Stages 21-24 of 109 Huaraz to Huanuco via 3 bushcamps, Days 29-32 of 142
Photos are on Google.
- Stage 21 Huaraz to 4200m bushcamp: 56 km, 1207m climb, 3:47, 13 km dirt
- Stage 22 Over 4883m pass: 84.6 km, 1064m climb, 5:30, 42 km dirt
- Stage 23: 50.61 km, 913m climb, 3:37, 30 km dirt
- Stage 24 with craziest descent: 98.5km 1224m, 6:04, 88km dirt
|Description||Distance in km||Dirt km||Climb in m||EFI|
Missed distance: 100km, 1.5 stages.
Whew, what an intense few days of cycling and living! I was really happy to wake up on Aug 27 in Huaraz feeling pretty much full strength. After missing a day and a half of riding, it was SO good to get back on the bike. The route was pretty easy on paper, a quick 40km up the valley on a nicely paved road, then lunch and 13km of dirt climbing to camp. It turned out it was easy to lunch, but the rough, steep road and headwind made riding to our camp at 4200m (13,780′) tough. We did make it though and camp was nice: flush toilets in the bathroom, a nice meadow for our tents, friendly alpacas and a 10+ view. Dinner was at 4:30 due to cold and I was in bed before dark, soon after 6pm. This is the highest camp of the whole Andes Trail Tour.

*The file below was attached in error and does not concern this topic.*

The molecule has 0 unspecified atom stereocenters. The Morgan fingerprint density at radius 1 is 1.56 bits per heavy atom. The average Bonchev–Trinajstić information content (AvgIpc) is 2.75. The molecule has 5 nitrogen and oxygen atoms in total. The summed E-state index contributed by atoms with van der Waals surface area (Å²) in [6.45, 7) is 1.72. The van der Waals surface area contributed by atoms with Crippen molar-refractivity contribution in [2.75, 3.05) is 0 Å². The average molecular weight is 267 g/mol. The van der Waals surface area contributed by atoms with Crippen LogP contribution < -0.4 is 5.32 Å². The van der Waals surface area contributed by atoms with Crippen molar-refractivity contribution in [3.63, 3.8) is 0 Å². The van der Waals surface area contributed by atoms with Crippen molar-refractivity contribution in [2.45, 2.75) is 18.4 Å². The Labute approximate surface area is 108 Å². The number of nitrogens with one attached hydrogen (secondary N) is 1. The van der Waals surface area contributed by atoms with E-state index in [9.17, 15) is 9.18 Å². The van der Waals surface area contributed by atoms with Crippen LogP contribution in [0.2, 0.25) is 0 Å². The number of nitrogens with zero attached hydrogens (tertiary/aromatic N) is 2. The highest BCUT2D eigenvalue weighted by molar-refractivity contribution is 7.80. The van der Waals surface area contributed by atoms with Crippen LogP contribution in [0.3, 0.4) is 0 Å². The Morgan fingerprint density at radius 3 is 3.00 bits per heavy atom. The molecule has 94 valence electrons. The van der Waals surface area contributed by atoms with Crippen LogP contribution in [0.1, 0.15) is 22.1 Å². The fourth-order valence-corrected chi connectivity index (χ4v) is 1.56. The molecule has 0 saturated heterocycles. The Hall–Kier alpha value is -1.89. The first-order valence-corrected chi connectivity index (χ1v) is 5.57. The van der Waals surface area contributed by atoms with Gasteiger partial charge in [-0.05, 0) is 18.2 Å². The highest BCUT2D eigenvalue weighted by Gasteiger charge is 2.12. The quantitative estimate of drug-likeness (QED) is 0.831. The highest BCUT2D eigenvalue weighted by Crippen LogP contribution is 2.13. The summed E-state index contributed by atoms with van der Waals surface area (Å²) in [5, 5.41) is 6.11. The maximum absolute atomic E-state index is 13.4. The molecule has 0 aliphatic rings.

I slept long and hard and felt a little stronger and better in the morning. Breakfast was at 8am and we didn’t start riding until 9:30. All night and all through breakfast the wind did not let up. It even snowed (frozen rain actually) for a while around 6am. The sun was out when we headed up the rough dirt road, straight into the wind, steep for a long time. The first pass was 4820m about 18k in, and now there was frozen rain coming down instead of sunshine and it was very cold. I had on all four layers on top plus thick wool gloves. Didn’t stop for much there. Andrew and Jens get the iron man award for doing it bare-legged. Then down a ways and back up. Lunch was on the second climb, at one point we had 10 of us in the truck cab with a giant blanket over all of us. There was an accident with our large sunshades blowing over the top of the truck, then we ate very fast, then the next 10km or so of climbing to the high point of the whole Andes Trail Tour – 4883m, a bit over 16,000′. It wasn’t as cold here so we regrouped and took photos – the view in all directions was stunning. Peaks everywhere. We were IN the Andes for sure now. Although this is not a high altitude compared to those peaks. After a few rough km of descent, we hit the paved road and cruised 40km to camp. It was so nice to be back in the warm thick air at 3300m (just under 11,000′). We camped by a loud river and had a great dinner. A sheep herder herded right through our camp and there were a few spectators but all in all a good place. Bed right after dinner, maybe 7pm.